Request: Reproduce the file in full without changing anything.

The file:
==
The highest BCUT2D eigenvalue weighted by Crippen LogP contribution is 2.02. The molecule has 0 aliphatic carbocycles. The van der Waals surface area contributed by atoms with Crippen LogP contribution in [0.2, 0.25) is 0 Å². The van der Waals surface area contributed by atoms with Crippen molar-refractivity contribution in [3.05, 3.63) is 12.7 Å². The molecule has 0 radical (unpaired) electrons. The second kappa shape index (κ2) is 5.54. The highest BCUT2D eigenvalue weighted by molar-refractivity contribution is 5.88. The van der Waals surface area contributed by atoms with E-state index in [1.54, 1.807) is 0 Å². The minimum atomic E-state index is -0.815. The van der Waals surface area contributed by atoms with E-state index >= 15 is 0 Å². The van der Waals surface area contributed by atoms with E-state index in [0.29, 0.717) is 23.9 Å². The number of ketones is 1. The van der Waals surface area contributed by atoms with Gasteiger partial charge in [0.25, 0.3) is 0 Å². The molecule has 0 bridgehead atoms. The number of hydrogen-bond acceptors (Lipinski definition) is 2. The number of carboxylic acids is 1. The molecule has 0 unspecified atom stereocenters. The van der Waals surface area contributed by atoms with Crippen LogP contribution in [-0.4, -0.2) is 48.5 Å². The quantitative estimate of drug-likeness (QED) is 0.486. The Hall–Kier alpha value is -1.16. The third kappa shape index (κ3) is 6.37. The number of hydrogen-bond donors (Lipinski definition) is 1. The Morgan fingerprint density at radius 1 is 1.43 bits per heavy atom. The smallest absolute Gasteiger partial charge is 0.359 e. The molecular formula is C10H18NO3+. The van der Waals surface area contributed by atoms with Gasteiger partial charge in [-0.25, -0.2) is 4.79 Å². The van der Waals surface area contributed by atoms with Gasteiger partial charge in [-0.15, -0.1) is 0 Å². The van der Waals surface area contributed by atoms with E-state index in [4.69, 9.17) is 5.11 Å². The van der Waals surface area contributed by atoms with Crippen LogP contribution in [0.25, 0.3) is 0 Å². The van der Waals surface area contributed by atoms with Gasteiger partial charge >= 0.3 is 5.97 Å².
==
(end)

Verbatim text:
The highest BCUT2D eigenvalue weighted by Crippen LogP contribution is 2.02. The molecule has 0 aliphatic carbocycles. The van der Waals surface area contributed by atoms with Crippen LogP contribution in [0.2, 0.25) is 0 Å². The van der Waals surface area contributed by atoms with Crippen molar-refractivity contribution in [3.05, 3.63) is 12.7 Å². The molecule has 0 radical (unpaired) electrons. The second kappa shape index (κ2) is 5.54. The highest BCUT2D eigenvalue weighted by molar-refractivity contribution is 5.88. The van der Waals surface area contributed by atoms with E-state index in [1.54, 1.807) is 0 Å². The minimum atomic E-state index is -0.815. The van der Waals surface area contributed by atoms with E-state index >= 15 is 0 Å². The van der Waals surface area contributed by atoms with E-state index in [0.29, 0.717) is 23.9 Å². The number of ketones is 1. The van der Waals surface area contributed by atoms with Gasteiger partial charge in [0.25, 0.3) is 0 Å². The molecule has 0 bridgehead atoms. The number of hydrogen-bond acceptors (Lipinski definition) is 2. The number of carboxylic acids is 1. The molecule has 0 unspecified atom stereocenters. The van der Waals surface area contributed by atoms with Crippen LogP contribution in [-0.4, -0.2) is 48.5 Å². The quantitative estimate of drug-likeness (QED) is 0.486. The Hall–Kier alpha value is -1.16. The third kappa shape index (κ3) is 6.37. The number of hydrogen-bond donors (Lipinski definition) is 1. The Morgan fingerprint density at radius 1 is 1.43 bits per heavy atom. The smallest absolute Gasteiger partial charge is 0.359 e. The molecular formula is C10H18NO3+. The van der Waals surface area contributed by atoms with Gasteiger partial charge in [-0.25, -0.2) is 4.79 Å². The van der Waals surface area contributed by atoms with Gasteiger partial charge in [-0.15, -0.1) is 0 Å². The van der Waals surface area contributed by atoms with E-state index in [4.69, 9.17) is 5.11 Å². The van der Waals surface area contributed by atoms with Crippen LogP contribution in [0.25, 0.3) is 0 Å². The van der Waals surface area contributed by atoms with Gasteiger partial charge >= 0.3 is 5.97 Å².